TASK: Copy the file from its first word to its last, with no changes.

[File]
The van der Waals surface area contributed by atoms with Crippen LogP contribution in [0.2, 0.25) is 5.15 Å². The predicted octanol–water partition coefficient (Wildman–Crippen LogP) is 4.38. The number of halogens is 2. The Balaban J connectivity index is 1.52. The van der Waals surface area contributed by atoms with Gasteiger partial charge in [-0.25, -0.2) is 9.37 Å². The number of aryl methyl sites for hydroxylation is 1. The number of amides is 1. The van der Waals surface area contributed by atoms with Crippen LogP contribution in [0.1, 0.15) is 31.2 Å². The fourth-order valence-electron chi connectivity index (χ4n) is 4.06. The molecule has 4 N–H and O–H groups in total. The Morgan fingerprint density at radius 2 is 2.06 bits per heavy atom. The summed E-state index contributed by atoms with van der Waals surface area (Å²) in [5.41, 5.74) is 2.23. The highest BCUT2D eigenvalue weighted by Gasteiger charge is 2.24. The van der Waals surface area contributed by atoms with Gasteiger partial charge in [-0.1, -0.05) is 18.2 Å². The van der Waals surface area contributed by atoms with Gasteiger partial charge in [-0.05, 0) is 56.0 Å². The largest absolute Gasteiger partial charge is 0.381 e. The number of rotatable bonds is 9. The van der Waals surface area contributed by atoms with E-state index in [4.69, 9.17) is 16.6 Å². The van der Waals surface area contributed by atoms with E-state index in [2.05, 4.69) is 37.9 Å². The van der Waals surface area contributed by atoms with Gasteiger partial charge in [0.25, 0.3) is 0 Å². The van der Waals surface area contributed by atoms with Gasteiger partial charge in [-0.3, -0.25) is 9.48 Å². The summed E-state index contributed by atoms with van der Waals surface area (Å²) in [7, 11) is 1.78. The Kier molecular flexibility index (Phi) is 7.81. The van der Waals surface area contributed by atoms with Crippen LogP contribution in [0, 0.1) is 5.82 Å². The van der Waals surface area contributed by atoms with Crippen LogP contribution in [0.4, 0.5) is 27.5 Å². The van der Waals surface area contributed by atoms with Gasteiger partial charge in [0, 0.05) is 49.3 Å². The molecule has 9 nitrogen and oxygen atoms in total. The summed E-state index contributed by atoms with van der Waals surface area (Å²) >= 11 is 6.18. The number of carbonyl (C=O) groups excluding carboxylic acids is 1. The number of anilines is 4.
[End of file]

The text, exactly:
The van der Waals surface area contributed by atoms with Crippen LogP contribution in [0.2, 0.25) is 5.15 Å². The predicted octanol–water partition coefficient (Wildman–Crippen LogP) is 4.38. The number of halogens is 2. The Balaban J connectivity index is 1.52. The van der Waals surface area contributed by atoms with Gasteiger partial charge in [-0.25, -0.2) is 9.37 Å². The number of aryl methyl sites for hydroxylation is 1. The number of amides is 1. The van der Waals surface area contributed by atoms with Crippen LogP contribution in [0.1, 0.15) is 31.2 Å². The fourth-order valence-electron chi connectivity index (χ4n) is 4.06. The molecule has 4 N–H and O–H groups in total. The Morgan fingerprint density at radius 2 is 2.06 bits per heavy atom. The summed E-state index contributed by atoms with van der Waals surface area (Å²) in [5.41, 5.74) is 2.23. The highest BCUT2D eigenvalue weighted by Gasteiger charge is 2.24. The van der Waals surface area contributed by atoms with Gasteiger partial charge in [-0.1, -0.05) is 18.2 Å². The van der Waals surface area contributed by atoms with Gasteiger partial charge in [-0.05, 0) is 56.0 Å². The largest absolute Gasteiger partial charge is 0.381 e. The number of rotatable bonds is 9. The van der Waals surface area contributed by atoms with E-state index in [4.69, 9.17) is 16.6 Å². The van der Waals surface area contributed by atoms with E-state index in [2.05, 4.69) is 37.9 Å². The van der Waals surface area contributed by atoms with Gasteiger partial charge in [0.25, 0.3) is 0 Å². The van der Waals surface area contributed by atoms with Gasteiger partial charge in [-0.3, -0.25) is 9.48 Å². The summed E-state index contributed by atoms with van der Waals surface area (Å²) in [7, 11) is 1.78. The Kier molecular flexibility index (Phi) is 7.81. The van der Waals surface area contributed by atoms with Crippen LogP contribution in [0, 0.1) is 5.82 Å². The van der Waals surface area contributed by atoms with Crippen LogP contribution in [0.4, 0.5) is 27.5 Å². The van der Waals surface area contributed by atoms with Gasteiger partial charge in [0, 0.05) is 49.3 Å². The molecule has 9 nitrogen and oxygen atoms in total. The summed E-state index contributed by atoms with van der Waals surface area (Å²) >= 11 is 6.18. The number of carbonyl (C=O) groups excluding carboxylic acids is 1. The number of anilines is 4.